Some videos posted on Facebook by a jawan in India’s Border Security Force have again brought into focus the practice of corruption both in civil and defense/security services in India. The Jawan has alleged that jawans manning security posts at the border and performing arduous duties for prolonged hours every day are not given proper food, both quantity and nourishment wise, and are sometimes even forced to sleep on hungry stomachs. He has alleged that while adequate rations as per norms are made available by the government, local officers, instead of utilising them for for the intended purpose of feeding the jawans and keeping them well nourished, sell the rations in the market and pocket the proceeds to satisfy their own personal greed.
2. The NDA government under the leadership of PM Narendra Modi is dead serious about fighting corruption. So much so that not a single major corruption charge has surfaced against any top functionary of this government during the last nearly three years that it has been in office, against frequent reports of scams against ministers of the previous Congress government. However, while this may be true of the current government in so far as functionaries at the top are concerned, the same unfortunately cannot be said about functionaries at the lower level.
3. Curbing corruption was one of the principal purposes of the demonetisation scheme implemented from November 8, 2016. But it was perhaps unrealistic to assume that it would cut at the root of corruption in services or even make a major dent. All that it could be expected to achieve is to wipe out the benefits of corruption already indulged in by making illegal the wads of currency notes hoarded till then. In fact, even before the ink was dry on the orders of demonetisation, there were reports of some officers in ports being caught accepting huge bribes. What was all the more surprising is the bribes were in new Rs. 2000 currency notes. This was the time when, as per official orders, a member of the public could not access more than 2 such notes in a day. The fact that the bribe givers could manage thousands of 2000 rupee notes in the above cases showed that corruption was indulged in not only by the port contractors and officers but also by bank officials who made available 2000 rupee currency notes in bulk in defiance of government orders. It was multi-dimensional corruption. Further, a good deal of corruption took place in Banks in the course of the demonetisation process when several cases came to light of bank officials facilitating turning of black money into while by indulging in various kinds of malpractices to exchange outlawed currency into legal one. These incidents conclusively establish that elimination of corruption is wishful thinking.
4. In fact the system in India is such that it affords a kind of protection to corruption. Every thing is presumed to be hunky dory unless and until some body makes a formal complaint. Parties involved in corruption, whether the bribe giver or taker are both beneficiaries of the act and none of them will obviously complain except in cases where the giver finds the demand too high and seeks a secret raid.Other colleagues or subordinates of the official will not complain for fear of the consequences. Anonymous complaints are a strict no no as per the system.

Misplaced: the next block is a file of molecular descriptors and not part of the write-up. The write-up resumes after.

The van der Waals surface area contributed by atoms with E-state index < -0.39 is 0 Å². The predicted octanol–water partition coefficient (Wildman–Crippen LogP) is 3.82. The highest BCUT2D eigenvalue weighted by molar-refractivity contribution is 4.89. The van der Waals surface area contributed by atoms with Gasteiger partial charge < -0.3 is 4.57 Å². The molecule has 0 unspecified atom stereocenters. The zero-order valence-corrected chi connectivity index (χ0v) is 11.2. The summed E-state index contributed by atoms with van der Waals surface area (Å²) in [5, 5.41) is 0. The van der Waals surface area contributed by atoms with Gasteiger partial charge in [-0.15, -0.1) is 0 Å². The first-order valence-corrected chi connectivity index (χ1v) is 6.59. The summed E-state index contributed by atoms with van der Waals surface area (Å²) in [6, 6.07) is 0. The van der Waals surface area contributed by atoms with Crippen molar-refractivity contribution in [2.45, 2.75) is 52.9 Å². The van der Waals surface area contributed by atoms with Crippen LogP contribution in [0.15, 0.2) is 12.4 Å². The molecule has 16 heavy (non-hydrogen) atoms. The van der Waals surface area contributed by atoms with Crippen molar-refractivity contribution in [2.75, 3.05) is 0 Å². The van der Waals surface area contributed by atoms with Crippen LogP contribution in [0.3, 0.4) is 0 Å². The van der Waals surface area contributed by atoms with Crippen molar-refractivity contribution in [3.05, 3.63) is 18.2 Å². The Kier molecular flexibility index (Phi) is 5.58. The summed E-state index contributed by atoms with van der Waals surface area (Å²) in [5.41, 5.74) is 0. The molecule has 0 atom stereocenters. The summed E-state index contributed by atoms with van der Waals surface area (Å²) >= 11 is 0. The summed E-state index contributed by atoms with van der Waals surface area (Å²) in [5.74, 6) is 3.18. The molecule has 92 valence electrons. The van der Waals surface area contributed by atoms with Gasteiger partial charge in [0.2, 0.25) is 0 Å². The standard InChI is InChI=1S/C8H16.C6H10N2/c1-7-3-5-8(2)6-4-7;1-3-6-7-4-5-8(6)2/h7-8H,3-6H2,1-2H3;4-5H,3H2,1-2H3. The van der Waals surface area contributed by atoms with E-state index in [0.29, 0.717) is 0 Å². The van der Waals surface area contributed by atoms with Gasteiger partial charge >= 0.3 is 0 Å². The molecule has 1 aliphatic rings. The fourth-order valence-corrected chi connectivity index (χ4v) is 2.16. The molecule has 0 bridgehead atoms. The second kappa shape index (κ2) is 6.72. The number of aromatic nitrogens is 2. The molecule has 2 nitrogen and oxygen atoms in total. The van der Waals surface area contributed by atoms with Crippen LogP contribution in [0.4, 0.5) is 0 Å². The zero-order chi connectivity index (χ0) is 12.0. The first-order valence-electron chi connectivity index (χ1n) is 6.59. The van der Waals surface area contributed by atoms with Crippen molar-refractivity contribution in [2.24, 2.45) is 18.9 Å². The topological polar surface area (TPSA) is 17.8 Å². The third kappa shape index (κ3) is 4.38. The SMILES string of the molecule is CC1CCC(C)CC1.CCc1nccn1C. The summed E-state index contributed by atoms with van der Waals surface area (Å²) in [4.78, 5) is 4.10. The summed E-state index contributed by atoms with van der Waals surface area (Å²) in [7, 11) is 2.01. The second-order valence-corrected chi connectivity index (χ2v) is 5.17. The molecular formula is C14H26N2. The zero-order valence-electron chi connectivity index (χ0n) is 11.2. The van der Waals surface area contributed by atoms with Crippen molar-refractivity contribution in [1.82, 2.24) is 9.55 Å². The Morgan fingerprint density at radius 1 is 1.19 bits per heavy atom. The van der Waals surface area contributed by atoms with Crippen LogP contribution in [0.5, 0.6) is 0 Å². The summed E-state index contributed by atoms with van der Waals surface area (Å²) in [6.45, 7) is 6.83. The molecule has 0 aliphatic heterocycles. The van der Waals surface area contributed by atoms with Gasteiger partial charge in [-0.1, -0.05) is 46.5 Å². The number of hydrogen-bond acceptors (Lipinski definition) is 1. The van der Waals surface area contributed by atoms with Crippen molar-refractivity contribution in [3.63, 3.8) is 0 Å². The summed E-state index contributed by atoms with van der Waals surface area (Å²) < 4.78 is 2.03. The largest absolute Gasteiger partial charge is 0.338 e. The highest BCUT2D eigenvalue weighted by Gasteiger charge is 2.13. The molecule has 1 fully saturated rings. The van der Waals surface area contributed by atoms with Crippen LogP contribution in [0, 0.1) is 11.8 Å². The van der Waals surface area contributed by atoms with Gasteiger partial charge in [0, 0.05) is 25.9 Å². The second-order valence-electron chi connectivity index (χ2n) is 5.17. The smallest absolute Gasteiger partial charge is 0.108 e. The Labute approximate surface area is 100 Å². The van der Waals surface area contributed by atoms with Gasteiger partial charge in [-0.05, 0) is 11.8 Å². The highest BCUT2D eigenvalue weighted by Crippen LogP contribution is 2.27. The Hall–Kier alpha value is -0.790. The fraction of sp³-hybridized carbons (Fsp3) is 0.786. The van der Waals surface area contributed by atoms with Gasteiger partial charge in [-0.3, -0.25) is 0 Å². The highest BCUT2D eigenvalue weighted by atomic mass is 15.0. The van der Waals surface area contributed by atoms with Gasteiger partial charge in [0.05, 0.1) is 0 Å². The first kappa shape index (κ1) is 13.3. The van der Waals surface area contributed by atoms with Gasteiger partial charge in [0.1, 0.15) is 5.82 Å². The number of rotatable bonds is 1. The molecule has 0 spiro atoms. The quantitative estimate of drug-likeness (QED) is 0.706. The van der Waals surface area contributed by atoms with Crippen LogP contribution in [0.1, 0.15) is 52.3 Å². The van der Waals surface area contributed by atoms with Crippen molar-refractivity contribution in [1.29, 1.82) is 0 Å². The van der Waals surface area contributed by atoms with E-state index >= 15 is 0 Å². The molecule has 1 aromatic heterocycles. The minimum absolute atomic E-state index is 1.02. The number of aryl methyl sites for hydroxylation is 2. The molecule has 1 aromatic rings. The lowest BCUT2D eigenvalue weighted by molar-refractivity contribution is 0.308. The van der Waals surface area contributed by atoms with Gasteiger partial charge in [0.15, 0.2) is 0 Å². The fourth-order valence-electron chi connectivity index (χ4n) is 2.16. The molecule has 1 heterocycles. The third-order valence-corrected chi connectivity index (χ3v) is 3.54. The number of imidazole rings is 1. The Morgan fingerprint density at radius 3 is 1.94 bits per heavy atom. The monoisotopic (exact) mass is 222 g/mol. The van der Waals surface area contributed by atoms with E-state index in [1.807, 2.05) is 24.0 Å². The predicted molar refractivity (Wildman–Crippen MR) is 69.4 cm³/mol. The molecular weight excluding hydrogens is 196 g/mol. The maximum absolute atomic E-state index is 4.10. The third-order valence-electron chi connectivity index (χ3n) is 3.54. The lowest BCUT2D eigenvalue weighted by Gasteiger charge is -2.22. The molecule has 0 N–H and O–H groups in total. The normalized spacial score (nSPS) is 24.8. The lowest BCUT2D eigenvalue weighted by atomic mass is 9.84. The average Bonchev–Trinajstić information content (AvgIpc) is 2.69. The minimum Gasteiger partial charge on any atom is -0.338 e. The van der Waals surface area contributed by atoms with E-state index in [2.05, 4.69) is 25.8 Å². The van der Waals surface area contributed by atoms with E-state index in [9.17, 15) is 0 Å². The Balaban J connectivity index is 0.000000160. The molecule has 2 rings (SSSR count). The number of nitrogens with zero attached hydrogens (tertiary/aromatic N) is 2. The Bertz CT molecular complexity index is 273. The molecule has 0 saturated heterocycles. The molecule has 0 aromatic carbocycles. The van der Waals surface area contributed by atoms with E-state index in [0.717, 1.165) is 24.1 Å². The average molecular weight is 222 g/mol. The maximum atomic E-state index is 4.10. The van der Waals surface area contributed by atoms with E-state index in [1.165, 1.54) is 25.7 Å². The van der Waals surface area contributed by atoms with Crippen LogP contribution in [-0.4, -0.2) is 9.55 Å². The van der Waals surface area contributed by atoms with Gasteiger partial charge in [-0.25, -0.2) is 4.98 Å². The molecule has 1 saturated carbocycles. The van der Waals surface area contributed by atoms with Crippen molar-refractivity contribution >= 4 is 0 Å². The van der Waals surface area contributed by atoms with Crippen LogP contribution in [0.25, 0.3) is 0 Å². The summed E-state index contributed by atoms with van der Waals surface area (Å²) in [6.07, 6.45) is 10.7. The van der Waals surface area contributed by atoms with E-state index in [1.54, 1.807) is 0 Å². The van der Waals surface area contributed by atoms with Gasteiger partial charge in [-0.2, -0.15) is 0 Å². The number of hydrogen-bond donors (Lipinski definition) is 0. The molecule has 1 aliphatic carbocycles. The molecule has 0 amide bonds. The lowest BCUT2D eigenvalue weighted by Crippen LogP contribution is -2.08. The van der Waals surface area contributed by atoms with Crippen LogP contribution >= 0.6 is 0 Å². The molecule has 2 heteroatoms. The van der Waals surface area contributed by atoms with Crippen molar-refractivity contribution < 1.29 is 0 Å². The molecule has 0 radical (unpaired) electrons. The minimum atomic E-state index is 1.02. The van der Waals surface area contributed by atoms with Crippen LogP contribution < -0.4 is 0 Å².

5. There are high powered agencies like the Central Vigilance Commission and Vigilance organisations in each department of the Centre and States.There are also investigative agencies like the C.B.I or the Lok Ayukts. But rarely do they take up any case suo moto and take up cases only on the basis of formal complaints received.
This system virtually gives protection to the corrupt. Even in the case of formal complaints, there are protracted inquiries,(some provide scope for cover up), the investigations, prosecution, trial etc. Recently, a case involving a corruption of just Rs. 10 culminated in a court of law 31 years after its institution in the court(not counting time taken in inquiry, investigation etc). These rules and procedures appear to many to point to the futility of making complaints and getting involved in all the procedural wrangles apart from giving rise to
6. With the system as it is one can forget about any significant dent being made in the incidence of corruption. A thorough reappraisal of the system is called for. One of the ways to make a dent is to allow anonymous complaints, entertain them on a selective basis and make suitable consequential changes in procedures. The very fear that somebody without risking his personal entanglement, may make a complaint will deter the corrupt. The fact of corrupt practices is always known to colleagues etc. who, however, prefer to keep quiet. Another way is to instruct the existing agencies like vigilance, anti-corruption etc. to take up cases suo moto on the basis of information gained in the course of their inspections/visits etc. Such a course of action is particularly suitable in corruption of the kind pointed out by the BSF Jawan mentioned in the opening para of this blog.
7. Hoping that the Government under PM Modi will give serious consideration to the suggestions made in the preceding para.